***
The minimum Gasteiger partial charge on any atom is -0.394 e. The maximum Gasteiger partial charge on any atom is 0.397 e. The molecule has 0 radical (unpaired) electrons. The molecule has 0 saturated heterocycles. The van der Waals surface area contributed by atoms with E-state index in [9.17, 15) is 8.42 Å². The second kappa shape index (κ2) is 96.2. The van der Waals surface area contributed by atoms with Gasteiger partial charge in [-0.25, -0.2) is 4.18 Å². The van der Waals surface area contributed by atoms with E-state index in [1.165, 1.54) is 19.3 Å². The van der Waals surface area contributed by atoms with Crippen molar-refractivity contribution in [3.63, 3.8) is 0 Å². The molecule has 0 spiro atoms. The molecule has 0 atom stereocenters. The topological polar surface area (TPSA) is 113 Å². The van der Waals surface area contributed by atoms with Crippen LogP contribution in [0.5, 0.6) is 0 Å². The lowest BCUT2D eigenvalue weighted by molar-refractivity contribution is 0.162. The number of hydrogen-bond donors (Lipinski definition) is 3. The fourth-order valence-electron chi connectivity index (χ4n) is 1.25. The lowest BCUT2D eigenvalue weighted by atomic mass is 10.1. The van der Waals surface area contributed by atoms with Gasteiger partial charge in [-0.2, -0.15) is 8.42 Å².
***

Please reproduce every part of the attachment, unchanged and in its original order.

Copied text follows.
The minimum Gasteiger partial charge on any atom is -0.394 e. The maximum Gasteiger partial charge on any atom is 0.397 e. The molecule has 0 radical (unpaired) electrons. The molecule has 0 saturated heterocycles. The van der Waals surface area contributed by atoms with E-state index in [9.17, 15) is 8.42 Å². The second kappa shape index (κ2) is 96.2. The van der Waals surface area contributed by atoms with Gasteiger partial charge in [-0.25, -0.2) is 4.18 Å². The van der Waals surface area contributed by atoms with E-state index in [1.165, 1.54) is 19.3 Å². The van der Waals surface area contributed by atoms with Crippen molar-refractivity contribution in [3.63, 3.8) is 0 Å². The molecule has 0 spiro atoms. The molecule has 0 atom stereocenters. The topological polar surface area (TPSA) is 113 Å². The van der Waals surface area contributed by atoms with Crippen LogP contribution in [0.5, 0.6) is 0 Å². The lowest BCUT2D eigenvalue weighted by molar-refractivity contribution is 0.162. The number of hydrogen-bond donors (Lipinski definition) is 3. The fourth-order valence-electron chi connectivity index (χ4n) is 1.25. The lowest BCUT2D eigenvalue weighted by atomic mass is 10.1. The van der Waals surface area contributed by atoms with Gasteiger partial charge in [-0.2, -0.15) is 8.42 Å².